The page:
Use this URL to cite or link to this record in EThOS: http://ethos.bl.uk/OrderDetails.do?uin=uk.bl.ethos.712824
Title: Biophysical and functional studies of potential G-quadruplex motifs from the proximal GATA4 gene promoter
Author: Klejevskaja, Beata
Awarding Body: Imperial College London
Current Institution: Imperial College London
Date of Award: 2014
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Abstract:
GATA4 is well known as a cardiac transcription factor and recently has also been implicated in several cancers. Therefore, a fundamental understanding of its gene regulation is currently of high interest. It has been suggested that guanine-rich motifs found in gene promoters could potentially adopt a G-quadruplex DNA structure and play a role in regulating gene expression. Two conserved-potential G-quadruplex motifs were identified in the human and mouse proximal GATA4 promoter region and it was hypothesised that they could be involved in regulation of GATA4 expression. The biophysical characterisation of the identified G-quadruplex motifs showed that the motif-1 found 72bp downstream from the transcription start site (TSS) adopts a stable G-quadruplex structure, whereas the motif-2 located 10 bp downstream from the TSS folds predominantly into a hairpin structure. To evaluate the functional potential of G-quadruplex structure formation in the proximal GATA4 promoter, the GATA4 promoter was cloned onto a luciferase expression vector and a series of G-quadruplex mutants was generated. Mutations of motif-1 or motif-2 -quadruplex had no significant effect on GATA4 promoter activity. Despite this, GATA4 G-quadruplex structure-stabilising ligands, such as pyridostatin and TMPyP4, were found to down-regulate GATA4 promoter activity, likely due to off-target effects. To more closely resemble the quadruplex environment in gene promoters, G-quadruplex formation within DNA mini-circles was investigated by single-molecule FRET. DNA mini-circles were found to be a promising novel tool for biophysical characterisation of G-quadruplexes from gene promoters, as well as for studies of G-quadruplex interaction with ligands. This work presents evidence that not all G-quadruplex motifs found in gene promoters are biologically relevant. It was also found that commonly used G-quadruplex ligands can affect promoter activity mediated via alternative mechanisms to G-quadruplex. Finally, the feasibility of studying G-quadruplex structures embedded within mini-circle DNA was demonstrated.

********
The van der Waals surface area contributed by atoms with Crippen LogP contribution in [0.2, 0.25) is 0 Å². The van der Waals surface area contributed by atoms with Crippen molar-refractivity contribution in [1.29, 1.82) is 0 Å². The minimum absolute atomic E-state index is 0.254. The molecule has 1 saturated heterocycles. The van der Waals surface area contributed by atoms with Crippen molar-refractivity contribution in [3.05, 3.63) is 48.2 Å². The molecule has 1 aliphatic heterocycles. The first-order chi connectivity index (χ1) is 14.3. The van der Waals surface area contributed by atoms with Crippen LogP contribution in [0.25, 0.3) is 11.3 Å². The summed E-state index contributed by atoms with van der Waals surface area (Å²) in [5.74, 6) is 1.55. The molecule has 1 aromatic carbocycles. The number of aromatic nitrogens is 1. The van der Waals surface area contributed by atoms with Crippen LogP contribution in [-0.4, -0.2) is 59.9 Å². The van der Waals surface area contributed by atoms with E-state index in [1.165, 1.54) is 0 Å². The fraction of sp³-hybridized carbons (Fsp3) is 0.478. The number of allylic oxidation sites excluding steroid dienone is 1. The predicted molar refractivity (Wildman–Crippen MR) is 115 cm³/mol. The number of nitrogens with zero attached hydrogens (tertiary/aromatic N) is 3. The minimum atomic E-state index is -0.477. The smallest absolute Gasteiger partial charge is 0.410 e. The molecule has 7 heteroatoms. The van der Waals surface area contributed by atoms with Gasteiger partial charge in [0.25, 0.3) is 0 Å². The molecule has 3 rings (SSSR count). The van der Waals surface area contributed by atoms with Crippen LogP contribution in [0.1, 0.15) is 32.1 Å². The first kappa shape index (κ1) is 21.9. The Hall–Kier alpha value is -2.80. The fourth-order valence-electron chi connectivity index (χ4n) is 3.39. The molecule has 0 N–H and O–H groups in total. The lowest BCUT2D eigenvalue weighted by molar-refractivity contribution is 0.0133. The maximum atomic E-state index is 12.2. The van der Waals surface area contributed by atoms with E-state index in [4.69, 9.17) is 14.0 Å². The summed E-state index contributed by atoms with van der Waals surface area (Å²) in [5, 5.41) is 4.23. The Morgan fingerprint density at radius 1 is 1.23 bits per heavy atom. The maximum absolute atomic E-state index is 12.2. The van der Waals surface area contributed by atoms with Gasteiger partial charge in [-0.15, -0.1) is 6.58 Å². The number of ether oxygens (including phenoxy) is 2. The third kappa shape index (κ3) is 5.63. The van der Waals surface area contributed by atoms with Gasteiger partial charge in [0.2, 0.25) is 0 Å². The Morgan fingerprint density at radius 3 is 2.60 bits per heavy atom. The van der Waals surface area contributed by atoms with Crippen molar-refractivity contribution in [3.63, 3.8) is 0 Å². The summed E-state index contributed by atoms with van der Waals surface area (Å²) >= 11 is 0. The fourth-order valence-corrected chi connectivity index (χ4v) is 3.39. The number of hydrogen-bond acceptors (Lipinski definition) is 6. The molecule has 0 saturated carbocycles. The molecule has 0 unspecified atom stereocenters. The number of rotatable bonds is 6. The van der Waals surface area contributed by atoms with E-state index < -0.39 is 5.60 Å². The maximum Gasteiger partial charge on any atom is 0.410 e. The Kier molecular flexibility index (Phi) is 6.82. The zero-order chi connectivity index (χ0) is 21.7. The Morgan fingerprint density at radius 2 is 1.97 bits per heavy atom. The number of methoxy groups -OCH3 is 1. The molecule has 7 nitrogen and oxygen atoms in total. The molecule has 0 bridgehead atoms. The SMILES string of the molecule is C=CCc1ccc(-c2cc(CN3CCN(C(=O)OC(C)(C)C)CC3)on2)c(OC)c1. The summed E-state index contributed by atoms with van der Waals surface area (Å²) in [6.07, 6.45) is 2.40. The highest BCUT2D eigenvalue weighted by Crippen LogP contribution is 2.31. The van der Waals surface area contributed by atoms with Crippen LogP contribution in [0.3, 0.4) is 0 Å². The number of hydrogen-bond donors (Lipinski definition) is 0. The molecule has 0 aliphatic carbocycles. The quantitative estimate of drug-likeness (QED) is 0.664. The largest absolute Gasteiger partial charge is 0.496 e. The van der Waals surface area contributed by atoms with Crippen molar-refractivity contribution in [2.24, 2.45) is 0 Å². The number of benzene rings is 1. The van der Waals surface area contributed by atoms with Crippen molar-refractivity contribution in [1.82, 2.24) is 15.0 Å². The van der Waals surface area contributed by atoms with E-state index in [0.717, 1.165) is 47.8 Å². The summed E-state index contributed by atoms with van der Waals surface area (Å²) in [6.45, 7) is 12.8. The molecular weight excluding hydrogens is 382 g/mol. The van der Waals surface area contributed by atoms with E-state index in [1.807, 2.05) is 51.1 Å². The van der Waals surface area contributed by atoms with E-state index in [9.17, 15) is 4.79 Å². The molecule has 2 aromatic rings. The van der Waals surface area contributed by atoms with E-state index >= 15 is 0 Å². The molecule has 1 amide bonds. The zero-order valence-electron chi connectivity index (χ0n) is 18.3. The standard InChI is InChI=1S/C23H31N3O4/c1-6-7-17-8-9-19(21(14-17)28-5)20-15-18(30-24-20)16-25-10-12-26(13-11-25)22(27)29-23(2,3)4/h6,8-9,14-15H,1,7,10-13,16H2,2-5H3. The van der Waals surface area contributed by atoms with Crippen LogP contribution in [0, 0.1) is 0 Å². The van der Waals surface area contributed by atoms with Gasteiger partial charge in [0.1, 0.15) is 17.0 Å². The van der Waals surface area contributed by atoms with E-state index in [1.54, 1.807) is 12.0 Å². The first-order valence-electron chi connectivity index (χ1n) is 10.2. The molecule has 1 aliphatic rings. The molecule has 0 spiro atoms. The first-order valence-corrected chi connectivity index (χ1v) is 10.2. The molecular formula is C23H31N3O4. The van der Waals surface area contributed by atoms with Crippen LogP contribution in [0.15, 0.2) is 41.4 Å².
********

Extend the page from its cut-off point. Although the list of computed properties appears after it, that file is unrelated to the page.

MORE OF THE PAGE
Supervisor: Vilar, Ramon ; Ying, Liming ; Schneider, Michael D. Sponsor: Engineering and Physical Sciences Research Council ; Institute of Chemical Biology
Qualification Name: Thesis (Ph.D.) Qualification Level: Doctoral
EThOS ID: uk.bl.ethos.712824  DOI: Not available
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